Bars and clubs in Massachusetts with capacities of 100 or more had until November 15 to install sprinkler systems. In the state of Washington, clubs are about a year away from the same crunch time.

More than 230 Massachusetts businesses have appealed orders to install sprinklers, according to the Boston Globe, and the state Fire Safety Commission has rejected 72 appeals on procedural grounds. Twelve businesses have fought their classifications as nightclubs and won.

The Globe used for example the owner of the Beira Alta Restaurant in Fall River who will need to shell out $130,000 for the upgrade. In the last decade, owner Al Sarmento has paid for a fire alarm system, panic doors and other safety features. He met the requirements of being a nightclub because Beira Alta has a bar that stays open after the kitchen closes and because the restaurant offers musical entertainment.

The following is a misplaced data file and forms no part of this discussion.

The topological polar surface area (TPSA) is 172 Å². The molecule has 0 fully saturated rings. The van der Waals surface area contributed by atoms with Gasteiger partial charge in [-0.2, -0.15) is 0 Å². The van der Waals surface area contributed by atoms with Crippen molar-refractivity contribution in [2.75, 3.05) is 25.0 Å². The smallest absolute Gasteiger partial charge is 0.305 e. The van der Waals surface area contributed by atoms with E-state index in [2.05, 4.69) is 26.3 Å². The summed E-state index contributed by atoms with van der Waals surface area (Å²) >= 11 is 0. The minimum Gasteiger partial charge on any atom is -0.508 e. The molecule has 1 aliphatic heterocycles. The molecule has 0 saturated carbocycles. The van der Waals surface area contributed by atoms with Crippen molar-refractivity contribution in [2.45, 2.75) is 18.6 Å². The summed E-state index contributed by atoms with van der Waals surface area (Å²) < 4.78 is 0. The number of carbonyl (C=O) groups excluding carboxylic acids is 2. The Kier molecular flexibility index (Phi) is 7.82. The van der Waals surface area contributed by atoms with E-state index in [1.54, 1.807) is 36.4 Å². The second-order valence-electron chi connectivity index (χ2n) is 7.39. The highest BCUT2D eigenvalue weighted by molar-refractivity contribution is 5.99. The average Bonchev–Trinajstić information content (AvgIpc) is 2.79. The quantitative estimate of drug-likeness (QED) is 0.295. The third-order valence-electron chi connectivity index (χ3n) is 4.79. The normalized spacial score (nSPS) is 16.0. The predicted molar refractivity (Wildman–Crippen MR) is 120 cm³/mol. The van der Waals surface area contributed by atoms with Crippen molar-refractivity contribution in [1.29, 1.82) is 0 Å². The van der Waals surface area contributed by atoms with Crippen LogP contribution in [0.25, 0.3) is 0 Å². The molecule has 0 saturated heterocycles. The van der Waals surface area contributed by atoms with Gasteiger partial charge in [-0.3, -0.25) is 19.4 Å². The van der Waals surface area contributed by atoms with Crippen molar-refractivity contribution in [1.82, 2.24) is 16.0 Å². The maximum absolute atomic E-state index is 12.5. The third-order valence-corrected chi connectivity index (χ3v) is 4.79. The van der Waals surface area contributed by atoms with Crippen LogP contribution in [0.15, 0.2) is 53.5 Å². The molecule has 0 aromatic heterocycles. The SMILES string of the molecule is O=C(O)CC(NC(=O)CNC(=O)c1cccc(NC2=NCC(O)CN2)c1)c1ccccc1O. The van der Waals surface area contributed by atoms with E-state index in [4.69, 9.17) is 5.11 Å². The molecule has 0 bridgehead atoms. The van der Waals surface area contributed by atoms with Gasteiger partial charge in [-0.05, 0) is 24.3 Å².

“There are scores of fatalities from car accidents every year, but manufacturers aren’t forced to retrofit older cars with costly side-impact air bags,” the Globe said in an editorial. “The restaurants deserve to be heard beyond an appeals board hearing room; politicians should change the sprinkler mandate.”

Rhode Island facilities are also facing a similar deadline.

On the Left Coast, more than 30 Seattle nightclubs have 13 months to meet a sprinkler mandate. The law also applies to clubs with an occupancy of 100 or more that offer live or recorded music entertainment. Nightclub owners can circumvent the law if they lower their capacites, according to the Seattle Times.

“If I stopped doing music in order to conform to the law, then I couldn’t pay the bills, I couldn’t pay the rent,” a club owner told the paper.

One hundred people died and about 200 were injured during a Great White concert at The Station club in West Warwick, R.I., February 20, 2003, when the building, which did not have sprinklers, burned to the ground.